Trans~Waters marks, here, are shared commitments to the environment, anti-racism, and trans~ knowledges. We mean this work to be a glimpse into a rather preliminary exchange between colleagues and friends who are getting to know one another and recognizing affinities. We are deeply troubled by environmental injustices that play themselves out always unevenly in bodies of water, bodies of knowledges and histories, our human and more-than-human bodies, and the Earth. How do we understand the mutual natures of ecological violences and modes of racism? Can a trans~ heuristic (a way of knowing through trans~) provide insights into environmental injustice? How are our differently marked bodies and histories entry points into understanding and acting on ecological problems? As such, this composition should be read as a transaction. A start. A possibility.
The Salton Sea
From the neritic to the oceanic pelagic and their subtending benthic zones, most of blue planet’s life resides therein. The vast majority of its biomass is composed of organisms too infinitesimal for our primate eyes to see: generally zooplankton and phytoplankton, specifically diatoms, dinoflagellates, radiolarians, and other minute biota. Seawater is replete with micro-viruses, bacteria, and endless cycles of decay and regeneration. The ocean’s fathoms are a rich proto-plasma, a life~death~life soup; the water formed nearly three billion years ago is still with us. These briny waters are pungent layers of time, pulsing temporalities that gather deep, deep histories, histories of ongoing ex-, intra-, and interchange.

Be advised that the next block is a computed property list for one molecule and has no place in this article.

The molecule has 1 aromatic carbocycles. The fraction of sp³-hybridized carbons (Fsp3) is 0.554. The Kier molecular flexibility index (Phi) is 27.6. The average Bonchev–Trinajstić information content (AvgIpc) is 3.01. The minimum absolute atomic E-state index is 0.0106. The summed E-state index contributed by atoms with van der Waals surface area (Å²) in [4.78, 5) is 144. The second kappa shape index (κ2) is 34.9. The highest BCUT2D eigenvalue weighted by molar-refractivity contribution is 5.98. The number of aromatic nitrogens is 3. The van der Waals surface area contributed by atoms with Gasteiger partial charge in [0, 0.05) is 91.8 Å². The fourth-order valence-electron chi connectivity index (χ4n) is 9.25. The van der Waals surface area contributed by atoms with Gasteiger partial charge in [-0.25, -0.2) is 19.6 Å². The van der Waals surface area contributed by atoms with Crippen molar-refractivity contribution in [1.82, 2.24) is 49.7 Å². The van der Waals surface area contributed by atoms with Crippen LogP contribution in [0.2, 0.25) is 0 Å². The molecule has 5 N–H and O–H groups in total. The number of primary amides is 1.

It was an accident. Like me. Only she told me – again and again – that I was not an accident but, rather, a surprise. The accident of the Salton Sea another contradiction. It was intended to feed – quench the thirst of the farming areas around it. Instead, they fed it. Poison. Pesticides. I close my eyes. Recall Heroes and Saints[i]. I inhale the salt. Feel it on my skin. Too much. I imagine the ghosts as dancing souls.[ii] Doing the undoing dance. Desolation. The haunted poetics and performances of and beyond the Imperial Valley. The undoing of false promises. Evidence in the stench of environmental degradation. It stinks. Dispossessions. Dislocations. Disease. Greed. Racism. The always-limited, limiting promise of prosperity. I stand on covered-over histories and the creation of an underground community of past peoples suffocated in too much water and salt. Water and food injustice. Invisible. Peoples still here. Invisible. Dead fish. Infected birds. Abundant flies. Evaporites. Silence. Except for the buzz.